The dollar is trapped in almost a 20-pip range against the yen today in the upper end of this week's range.  It has not been above JPY109.65 so far this week nor below about JPY109.20.  There are about $1.2 bln in options in the JPY109.00-JPY109.10 area that roll-off today.  The benchmark three-month implied volatility reached almost 5.53% yesterday, its lowest level since February 2020. The Australian dollar is steady, trading inside yesterday's range, which was inside Monday's range (~$0.7725-$0.7765).  Like the dollar-yen, the Aussie is also in a 20-tick range so far today.  The Chinese yuan rose today, recouping the losses seen in the past two sessions.  The dollar reached CNY6.4120 at the end of last week but has consistently recorded lower highs and lower lows this week.  The PBOC's reference rate for the dollar was set at CNY6.3956, spot on expectations.  It is beginning to look as if official intent is more about breaking the one-way market that had appeared to develop and stabilize the yuan rather than reverse it.  Whether defending a set line, which some have suggested at CNY6.35 or not, still has to be seen.

Europe

The ink G7 finance minister agreement on the minimum corporate tax is hardly even dry, and the first exception is being sought.  The UK (and apparently the EU) want to exclude financial services from the new global tax regime.  Separately, the US and the EU will have a rapprochement that will resolve the two outstanding disputes:  The goal is to resolve the Boeing/Airbus subsidy issue by July 11 and end the steel and aluminum tariffs imposed by the Trump administration on national security grounds by the end of the year.  The US has protested but will not escalate the sanctions for the Nord Stream 2 pipeline, and the tax reform would see European countries drop their digital tax initiatives.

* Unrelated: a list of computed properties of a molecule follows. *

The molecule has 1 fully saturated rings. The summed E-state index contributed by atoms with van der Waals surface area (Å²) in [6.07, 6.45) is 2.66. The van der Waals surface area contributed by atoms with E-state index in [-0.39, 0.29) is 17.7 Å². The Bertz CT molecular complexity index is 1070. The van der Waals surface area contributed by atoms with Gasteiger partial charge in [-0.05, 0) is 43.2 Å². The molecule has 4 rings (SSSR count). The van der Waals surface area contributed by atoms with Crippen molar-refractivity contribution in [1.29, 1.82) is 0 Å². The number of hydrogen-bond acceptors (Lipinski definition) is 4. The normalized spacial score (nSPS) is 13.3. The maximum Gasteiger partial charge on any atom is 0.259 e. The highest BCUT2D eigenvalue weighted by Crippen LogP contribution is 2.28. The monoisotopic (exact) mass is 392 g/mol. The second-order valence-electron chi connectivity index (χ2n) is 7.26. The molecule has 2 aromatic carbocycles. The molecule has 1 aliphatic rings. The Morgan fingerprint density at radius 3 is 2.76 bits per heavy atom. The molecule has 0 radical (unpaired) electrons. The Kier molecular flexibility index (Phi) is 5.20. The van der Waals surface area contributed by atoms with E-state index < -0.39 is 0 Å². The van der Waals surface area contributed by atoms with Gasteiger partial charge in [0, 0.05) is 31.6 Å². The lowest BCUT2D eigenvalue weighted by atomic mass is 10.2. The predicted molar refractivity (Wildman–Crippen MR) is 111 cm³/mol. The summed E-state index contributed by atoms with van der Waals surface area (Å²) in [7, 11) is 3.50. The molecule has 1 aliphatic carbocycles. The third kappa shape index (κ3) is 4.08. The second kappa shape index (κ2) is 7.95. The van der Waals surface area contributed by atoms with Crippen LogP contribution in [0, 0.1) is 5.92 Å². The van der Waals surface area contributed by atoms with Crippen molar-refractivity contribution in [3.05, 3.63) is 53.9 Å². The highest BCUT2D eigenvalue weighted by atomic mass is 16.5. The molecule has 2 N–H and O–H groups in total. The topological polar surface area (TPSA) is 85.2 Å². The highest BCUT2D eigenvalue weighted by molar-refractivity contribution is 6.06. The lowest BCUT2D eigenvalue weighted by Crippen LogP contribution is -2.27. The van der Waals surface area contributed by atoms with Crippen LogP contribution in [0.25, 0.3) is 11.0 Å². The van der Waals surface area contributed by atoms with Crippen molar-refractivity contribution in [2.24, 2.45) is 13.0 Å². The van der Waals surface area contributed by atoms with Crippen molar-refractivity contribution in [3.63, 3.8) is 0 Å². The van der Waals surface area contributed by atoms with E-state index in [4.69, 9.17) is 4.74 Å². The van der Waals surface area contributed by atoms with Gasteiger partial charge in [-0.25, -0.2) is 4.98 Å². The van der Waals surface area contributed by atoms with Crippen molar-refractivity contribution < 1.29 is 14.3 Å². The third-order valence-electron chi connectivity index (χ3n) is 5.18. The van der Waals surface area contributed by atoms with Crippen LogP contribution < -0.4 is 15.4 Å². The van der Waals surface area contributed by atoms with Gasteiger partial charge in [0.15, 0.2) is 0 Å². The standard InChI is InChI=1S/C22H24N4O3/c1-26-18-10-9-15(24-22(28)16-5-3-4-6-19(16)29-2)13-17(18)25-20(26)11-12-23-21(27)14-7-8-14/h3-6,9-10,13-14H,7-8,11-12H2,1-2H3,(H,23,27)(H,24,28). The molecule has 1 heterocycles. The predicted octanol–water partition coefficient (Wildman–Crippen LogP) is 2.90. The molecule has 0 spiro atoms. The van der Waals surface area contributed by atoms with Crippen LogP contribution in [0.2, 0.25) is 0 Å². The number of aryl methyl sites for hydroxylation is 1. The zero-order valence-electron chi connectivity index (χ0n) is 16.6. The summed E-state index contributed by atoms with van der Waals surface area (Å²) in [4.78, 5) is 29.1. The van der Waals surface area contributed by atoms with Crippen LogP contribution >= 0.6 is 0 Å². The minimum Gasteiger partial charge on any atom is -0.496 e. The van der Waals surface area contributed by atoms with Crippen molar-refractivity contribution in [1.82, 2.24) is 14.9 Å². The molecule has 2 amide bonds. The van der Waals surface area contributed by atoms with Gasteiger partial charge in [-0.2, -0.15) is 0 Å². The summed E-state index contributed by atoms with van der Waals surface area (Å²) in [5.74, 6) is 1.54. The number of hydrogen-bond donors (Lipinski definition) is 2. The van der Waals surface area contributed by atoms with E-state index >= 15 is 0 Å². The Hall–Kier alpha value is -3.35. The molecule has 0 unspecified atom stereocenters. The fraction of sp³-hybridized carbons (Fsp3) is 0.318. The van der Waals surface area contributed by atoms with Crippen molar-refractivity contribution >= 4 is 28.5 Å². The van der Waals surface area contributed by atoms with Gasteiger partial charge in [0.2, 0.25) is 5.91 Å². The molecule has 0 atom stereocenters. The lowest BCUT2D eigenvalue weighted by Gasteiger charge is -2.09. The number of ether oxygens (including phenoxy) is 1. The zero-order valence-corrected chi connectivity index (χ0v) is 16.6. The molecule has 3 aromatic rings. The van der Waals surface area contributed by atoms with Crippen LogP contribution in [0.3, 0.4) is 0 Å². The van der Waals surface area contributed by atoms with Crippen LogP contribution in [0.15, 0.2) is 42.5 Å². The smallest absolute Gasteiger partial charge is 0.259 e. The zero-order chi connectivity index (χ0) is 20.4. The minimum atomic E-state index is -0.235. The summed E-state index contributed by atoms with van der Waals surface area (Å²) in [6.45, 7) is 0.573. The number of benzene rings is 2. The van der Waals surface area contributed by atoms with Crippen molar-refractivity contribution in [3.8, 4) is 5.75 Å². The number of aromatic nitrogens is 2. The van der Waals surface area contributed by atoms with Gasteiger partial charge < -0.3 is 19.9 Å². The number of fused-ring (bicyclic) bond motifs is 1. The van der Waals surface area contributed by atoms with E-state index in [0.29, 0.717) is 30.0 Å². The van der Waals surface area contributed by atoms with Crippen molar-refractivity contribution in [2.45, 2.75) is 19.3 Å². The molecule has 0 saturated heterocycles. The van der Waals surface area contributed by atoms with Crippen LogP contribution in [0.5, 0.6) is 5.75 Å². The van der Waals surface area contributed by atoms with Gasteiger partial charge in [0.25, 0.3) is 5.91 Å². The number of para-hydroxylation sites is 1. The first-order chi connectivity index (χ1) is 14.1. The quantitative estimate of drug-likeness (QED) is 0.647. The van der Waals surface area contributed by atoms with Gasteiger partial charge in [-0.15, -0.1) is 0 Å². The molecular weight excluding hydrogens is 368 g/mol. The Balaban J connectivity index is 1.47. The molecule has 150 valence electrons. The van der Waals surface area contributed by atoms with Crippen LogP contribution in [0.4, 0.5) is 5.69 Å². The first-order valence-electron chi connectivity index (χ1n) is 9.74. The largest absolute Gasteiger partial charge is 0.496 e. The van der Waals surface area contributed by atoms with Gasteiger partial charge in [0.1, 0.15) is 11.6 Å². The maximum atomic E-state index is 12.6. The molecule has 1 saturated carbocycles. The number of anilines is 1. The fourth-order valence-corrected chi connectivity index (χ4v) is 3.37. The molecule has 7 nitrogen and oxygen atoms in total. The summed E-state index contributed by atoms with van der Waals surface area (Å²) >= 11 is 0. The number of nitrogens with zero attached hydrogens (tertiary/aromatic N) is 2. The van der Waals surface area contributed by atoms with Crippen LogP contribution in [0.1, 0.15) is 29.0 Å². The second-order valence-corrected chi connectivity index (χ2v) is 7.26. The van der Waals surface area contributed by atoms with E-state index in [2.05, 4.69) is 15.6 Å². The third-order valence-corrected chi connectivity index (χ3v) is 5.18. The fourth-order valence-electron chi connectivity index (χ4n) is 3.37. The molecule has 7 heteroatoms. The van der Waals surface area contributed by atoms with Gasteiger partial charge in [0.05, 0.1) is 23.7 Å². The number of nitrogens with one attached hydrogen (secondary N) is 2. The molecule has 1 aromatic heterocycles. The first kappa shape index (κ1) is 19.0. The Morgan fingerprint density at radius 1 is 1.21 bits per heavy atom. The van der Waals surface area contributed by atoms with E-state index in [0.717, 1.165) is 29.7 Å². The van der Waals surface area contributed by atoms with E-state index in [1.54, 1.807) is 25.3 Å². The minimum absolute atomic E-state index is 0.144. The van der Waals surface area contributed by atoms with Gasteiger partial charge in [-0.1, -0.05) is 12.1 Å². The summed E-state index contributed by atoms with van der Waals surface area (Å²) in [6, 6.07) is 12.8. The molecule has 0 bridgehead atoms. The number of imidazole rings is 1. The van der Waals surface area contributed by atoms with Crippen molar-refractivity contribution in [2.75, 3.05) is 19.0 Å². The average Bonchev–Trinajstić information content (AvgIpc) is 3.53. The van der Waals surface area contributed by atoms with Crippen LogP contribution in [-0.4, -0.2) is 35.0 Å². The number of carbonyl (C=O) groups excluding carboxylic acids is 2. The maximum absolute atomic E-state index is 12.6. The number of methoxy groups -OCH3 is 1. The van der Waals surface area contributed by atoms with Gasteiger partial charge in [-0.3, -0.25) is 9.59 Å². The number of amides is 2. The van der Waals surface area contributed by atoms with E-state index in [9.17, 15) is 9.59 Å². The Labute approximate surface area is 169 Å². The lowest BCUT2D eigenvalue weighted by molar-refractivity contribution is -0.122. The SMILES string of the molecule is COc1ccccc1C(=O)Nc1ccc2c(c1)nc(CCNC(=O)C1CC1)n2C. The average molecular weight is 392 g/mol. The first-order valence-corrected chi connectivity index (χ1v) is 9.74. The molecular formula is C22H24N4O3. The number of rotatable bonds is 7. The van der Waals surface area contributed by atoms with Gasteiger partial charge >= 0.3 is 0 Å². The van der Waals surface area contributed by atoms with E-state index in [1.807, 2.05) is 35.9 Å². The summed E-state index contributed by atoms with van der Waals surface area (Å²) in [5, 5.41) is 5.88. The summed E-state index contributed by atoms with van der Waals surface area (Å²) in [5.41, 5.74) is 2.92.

Meanwhile, Europe is gradually taking a harder line against China.  The EU Parliament is not proceeding with the ratification of the EU-China trade agreement struck at the end of last year.  Italy, which was the only G7 country to sign on to the Belt Road Initiative, has blocked Chinese acquisitions under Prime Minister Draghi. Europe has endorsed the US call for new efforts to find the origins of Covid-19, even though the origins are unnecessary to combat virus and protocols to tighten security as labs during such work are necessary regardless of the precise origin.

Germany reported a 15.5 bln euro trade surplus in April, down from 20.2 bln in March.  Exports growth slowed to 0.3% after a 1.3% gain previously.  Imports fell by 1.7%, more than expected after the March series was revised to show a 7.1% gain (initially 6.5%).  The smaller trade surplus translates into a smaller current account surplus (21.3 bln euros vs. 30.0 bln in March).   Unlike what we saw yesterday with the Japanese trade and current account figures,  the German current account is driven by the trade balance.  In Japan, the current account surplus is driven by foreign earnings, interest, royalties, and licensing fees, not trade in goods and services.  

The euro is firm, but it too is trading inside yesterday's range, which is inside Monday's range (~$1.2145-$1.2200).  There is an option for about 1.14 bln euros at $1.22 that expires today.  The market is also circumspect ahead of tomorrow's ECB meeting, for which a consensus has emerged that it will not return its bond-buying to that which prevailed before March.  We caution that knowing the ECB's bond-buying plans does not help trade the euro or European rates, both of which have risen since the ECB accelerated its buying.  Sterling, too is range-bound with last Friday's range (~$1.4085-$1.4200).  The general consolidative tone looks set to continue.